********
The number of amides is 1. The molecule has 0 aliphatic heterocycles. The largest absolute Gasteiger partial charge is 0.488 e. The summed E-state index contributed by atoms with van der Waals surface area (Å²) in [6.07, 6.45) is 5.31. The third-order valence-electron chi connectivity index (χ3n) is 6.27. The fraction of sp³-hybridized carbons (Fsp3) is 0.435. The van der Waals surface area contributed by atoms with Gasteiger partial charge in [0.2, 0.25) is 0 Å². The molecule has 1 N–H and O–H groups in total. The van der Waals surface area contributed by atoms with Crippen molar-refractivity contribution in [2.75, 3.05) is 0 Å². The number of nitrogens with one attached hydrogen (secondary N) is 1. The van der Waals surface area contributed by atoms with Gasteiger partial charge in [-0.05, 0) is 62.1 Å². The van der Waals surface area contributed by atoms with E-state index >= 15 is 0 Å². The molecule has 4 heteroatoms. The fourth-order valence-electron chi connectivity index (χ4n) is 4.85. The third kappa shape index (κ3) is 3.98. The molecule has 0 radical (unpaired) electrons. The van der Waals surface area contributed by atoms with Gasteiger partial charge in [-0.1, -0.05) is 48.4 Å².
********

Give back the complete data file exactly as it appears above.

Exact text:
The number of amides is 1. The molecule has 0 aliphatic heterocycles. The largest absolute Gasteiger partial charge is 0.488 e. The summed E-state index contributed by atoms with van der Waals surface area (Å²) in [6.07, 6.45) is 5.31. The third-order valence-electron chi connectivity index (χ3n) is 6.27. The fraction of sp³-hybridized carbons (Fsp3) is 0.435. The van der Waals surface area contributed by atoms with Gasteiger partial charge in [0.2, 0.25) is 0 Å². The molecule has 1 N–H and O–H groups in total. The van der Waals surface area contributed by atoms with Crippen molar-refractivity contribution in [2.75, 3.05) is 0 Å². The number of nitrogens with one attached hydrogen (secondary N) is 1. The van der Waals surface area contributed by atoms with Gasteiger partial charge in [-0.05, 0) is 62.1 Å². The van der Waals surface area contributed by atoms with E-state index >= 15 is 0 Å². The molecule has 4 heteroatoms. The fourth-order valence-electron chi connectivity index (χ4n) is 4.85. The third kappa shape index (κ3) is 3.98. The molecule has 0 radical (unpaired) electrons. The van der Waals surface area contributed by atoms with Gasteiger partial charge in [-0.1, -0.05) is 48.4 Å².